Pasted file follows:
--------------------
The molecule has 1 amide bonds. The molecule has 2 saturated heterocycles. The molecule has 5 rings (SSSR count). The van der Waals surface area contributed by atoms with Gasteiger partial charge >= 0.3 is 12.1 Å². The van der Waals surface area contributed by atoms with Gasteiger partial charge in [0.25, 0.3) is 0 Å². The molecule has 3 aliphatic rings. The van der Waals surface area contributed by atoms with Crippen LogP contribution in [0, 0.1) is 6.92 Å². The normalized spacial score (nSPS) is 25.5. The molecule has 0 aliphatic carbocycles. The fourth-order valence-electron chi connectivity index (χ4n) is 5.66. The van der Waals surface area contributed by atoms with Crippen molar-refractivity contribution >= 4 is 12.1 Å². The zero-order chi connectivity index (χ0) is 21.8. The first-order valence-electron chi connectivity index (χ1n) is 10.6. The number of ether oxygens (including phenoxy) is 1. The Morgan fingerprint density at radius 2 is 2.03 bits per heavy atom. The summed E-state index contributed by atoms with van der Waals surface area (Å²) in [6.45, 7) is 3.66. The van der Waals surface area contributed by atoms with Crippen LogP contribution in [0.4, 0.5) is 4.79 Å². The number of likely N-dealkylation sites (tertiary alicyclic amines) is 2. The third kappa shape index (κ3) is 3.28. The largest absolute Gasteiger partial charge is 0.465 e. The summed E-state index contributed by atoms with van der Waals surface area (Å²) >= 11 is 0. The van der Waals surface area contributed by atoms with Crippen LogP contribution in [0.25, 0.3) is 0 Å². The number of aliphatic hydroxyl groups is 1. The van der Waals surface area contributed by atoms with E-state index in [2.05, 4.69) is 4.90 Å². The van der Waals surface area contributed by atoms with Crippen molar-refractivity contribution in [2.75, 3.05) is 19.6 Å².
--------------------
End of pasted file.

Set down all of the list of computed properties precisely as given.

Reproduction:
The molecule has 1 amide bonds. The molecule has 2 saturated heterocycles. The molecule has 5 rings (SSSR count). The van der Waals surface area contributed by atoms with Gasteiger partial charge >= 0.3 is 12.1 Å². The van der Waals surface area contributed by atoms with Gasteiger partial charge in [0.25, 0.3) is 0 Å². The molecule has 3 aliphatic rings. The van der Waals surface area contributed by atoms with Crippen LogP contribution in [0, 0.1) is 6.92 Å². The normalized spacial score (nSPS) is 25.5. The molecule has 0 aliphatic carbocycles. The fourth-order valence-electron chi connectivity index (χ4n) is 5.66. The van der Waals surface area contributed by atoms with Crippen molar-refractivity contribution >= 4 is 12.1 Å². The zero-order chi connectivity index (χ0) is 21.8. The first-order valence-electron chi connectivity index (χ1n) is 10.6. The number of ether oxygens (including phenoxy) is 1. The Morgan fingerprint density at radius 2 is 2.03 bits per heavy atom. The summed E-state index contributed by atoms with van der Waals surface area (Å²) in [6.45, 7) is 3.66. The van der Waals surface area contributed by atoms with Crippen LogP contribution in [0.4, 0.5) is 4.79 Å². The number of likely N-dealkylation sites (tertiary alicyclic amines) is 2. The third kappa shape index (κ3) is 3.28. The largest absolute Gasteiger partial charge is 0.465 e. The summed E-state index contributed by atoms with van der Waals surface area (Å²) >= 11 is 0. The van der Waals surface area contributed by atoms with Crippen LogP contribution in [0.25, 0.3) is 0 Å². The number of aliphatic hydroxyl groups is 1. The van der Waals surface area contributed by atoms with E-state index in [2.05, 4.69) is 4.90 Å². The van der Waals surface area contributed by atoms with Crippen molar-refractivity contribution in [2.75, 3.05) is 19.6 Å².